Tiger Keelback Snake


Yesterday when we were leaving the Aichii River and heading back to the 421 highway, we encountered the poisonous Tiger Keelback Snake, or Yamakagashi (Rhabdophis tigrinus). At the time, I didn’t know what species of snake we were following, but it did have an unusual, cobra-like raised head as it slithered off the road and into the woods. It had a piece of lizard or frog in its mouth and so apparently, we interrupted its meal. It moved rather slowly, allowing me to get close enough for a photograph.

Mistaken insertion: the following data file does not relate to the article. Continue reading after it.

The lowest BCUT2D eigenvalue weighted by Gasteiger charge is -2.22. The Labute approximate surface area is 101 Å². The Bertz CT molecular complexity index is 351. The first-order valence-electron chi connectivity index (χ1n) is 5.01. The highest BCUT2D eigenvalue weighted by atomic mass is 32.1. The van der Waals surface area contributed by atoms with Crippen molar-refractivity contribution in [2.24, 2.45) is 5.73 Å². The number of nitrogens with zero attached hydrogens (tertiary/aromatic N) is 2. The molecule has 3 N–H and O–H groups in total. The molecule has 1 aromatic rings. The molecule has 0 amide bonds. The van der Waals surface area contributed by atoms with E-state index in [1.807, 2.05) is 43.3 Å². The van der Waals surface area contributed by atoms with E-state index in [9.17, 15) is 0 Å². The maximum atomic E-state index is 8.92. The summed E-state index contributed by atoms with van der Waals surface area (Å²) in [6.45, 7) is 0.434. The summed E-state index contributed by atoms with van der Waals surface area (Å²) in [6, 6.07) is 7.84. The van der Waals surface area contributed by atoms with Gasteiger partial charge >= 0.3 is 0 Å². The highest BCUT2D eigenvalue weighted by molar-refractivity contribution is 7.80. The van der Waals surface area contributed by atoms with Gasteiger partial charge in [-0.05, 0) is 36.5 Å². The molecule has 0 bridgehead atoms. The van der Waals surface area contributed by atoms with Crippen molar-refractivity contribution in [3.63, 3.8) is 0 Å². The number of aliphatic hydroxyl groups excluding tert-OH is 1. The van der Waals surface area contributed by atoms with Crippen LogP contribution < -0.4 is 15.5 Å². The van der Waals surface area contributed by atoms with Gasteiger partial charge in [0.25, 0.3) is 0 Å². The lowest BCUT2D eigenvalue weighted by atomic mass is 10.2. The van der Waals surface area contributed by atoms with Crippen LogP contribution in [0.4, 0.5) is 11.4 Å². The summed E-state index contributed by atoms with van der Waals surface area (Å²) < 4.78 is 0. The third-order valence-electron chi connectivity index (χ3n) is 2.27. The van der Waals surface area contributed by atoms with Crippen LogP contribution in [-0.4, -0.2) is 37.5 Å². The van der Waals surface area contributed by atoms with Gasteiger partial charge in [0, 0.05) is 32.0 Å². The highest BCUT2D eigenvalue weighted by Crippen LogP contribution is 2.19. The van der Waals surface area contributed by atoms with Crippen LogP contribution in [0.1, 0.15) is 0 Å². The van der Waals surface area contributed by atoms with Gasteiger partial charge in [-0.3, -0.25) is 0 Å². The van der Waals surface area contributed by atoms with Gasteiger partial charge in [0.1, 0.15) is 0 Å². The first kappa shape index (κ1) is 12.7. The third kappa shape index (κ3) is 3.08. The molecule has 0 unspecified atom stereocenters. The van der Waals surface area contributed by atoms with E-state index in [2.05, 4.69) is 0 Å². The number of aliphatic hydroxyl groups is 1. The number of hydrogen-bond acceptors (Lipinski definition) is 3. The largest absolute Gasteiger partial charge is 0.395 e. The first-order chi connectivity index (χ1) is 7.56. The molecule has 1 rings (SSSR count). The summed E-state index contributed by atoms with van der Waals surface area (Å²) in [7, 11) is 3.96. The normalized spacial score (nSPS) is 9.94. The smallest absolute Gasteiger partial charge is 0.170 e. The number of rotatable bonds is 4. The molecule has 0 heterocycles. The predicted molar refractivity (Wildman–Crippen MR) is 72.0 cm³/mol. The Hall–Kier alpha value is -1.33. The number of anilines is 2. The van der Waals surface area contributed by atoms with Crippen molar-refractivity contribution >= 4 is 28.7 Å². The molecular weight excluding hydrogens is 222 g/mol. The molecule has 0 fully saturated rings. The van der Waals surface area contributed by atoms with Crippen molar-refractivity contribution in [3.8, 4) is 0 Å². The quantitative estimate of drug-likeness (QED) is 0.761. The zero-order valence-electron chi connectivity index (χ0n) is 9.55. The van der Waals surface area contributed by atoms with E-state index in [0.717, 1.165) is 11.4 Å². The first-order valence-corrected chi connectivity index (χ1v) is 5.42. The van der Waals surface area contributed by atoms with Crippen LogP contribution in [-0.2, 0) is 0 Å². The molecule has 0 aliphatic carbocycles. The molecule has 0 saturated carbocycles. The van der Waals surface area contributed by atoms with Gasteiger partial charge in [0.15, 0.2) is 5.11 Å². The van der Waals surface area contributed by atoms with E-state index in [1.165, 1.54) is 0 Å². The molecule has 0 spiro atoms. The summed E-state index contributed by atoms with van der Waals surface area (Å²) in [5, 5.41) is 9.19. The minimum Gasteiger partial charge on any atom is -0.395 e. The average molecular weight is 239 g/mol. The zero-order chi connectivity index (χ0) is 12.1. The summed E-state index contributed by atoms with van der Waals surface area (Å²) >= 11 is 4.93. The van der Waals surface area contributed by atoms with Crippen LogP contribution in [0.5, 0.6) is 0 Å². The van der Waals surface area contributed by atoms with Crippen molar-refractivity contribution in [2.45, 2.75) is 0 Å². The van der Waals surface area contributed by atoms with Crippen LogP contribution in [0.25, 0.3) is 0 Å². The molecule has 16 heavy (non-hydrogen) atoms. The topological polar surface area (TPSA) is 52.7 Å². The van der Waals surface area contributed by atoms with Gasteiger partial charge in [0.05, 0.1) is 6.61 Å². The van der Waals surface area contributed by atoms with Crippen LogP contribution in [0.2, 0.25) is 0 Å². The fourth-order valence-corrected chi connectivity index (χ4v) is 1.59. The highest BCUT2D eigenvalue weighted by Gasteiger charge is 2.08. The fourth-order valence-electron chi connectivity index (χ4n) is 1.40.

It is a beautiful snake with the green/olive head and orange flanks. Despite being poisonous, it is not too dangerous because it has small back fangs and it needs to chew to deliver the poison. I read on someone’s blog that there was one death from the snake in Japan in the 1980s. It is commonly found throughout Japan, eastern China and Korea.

The Tiger Keelback has a fascinating way of defending itself from predators as seen in this National Geographic video below. I guess that the orange marking evolved because it alerts predators that it is not a safe meal.


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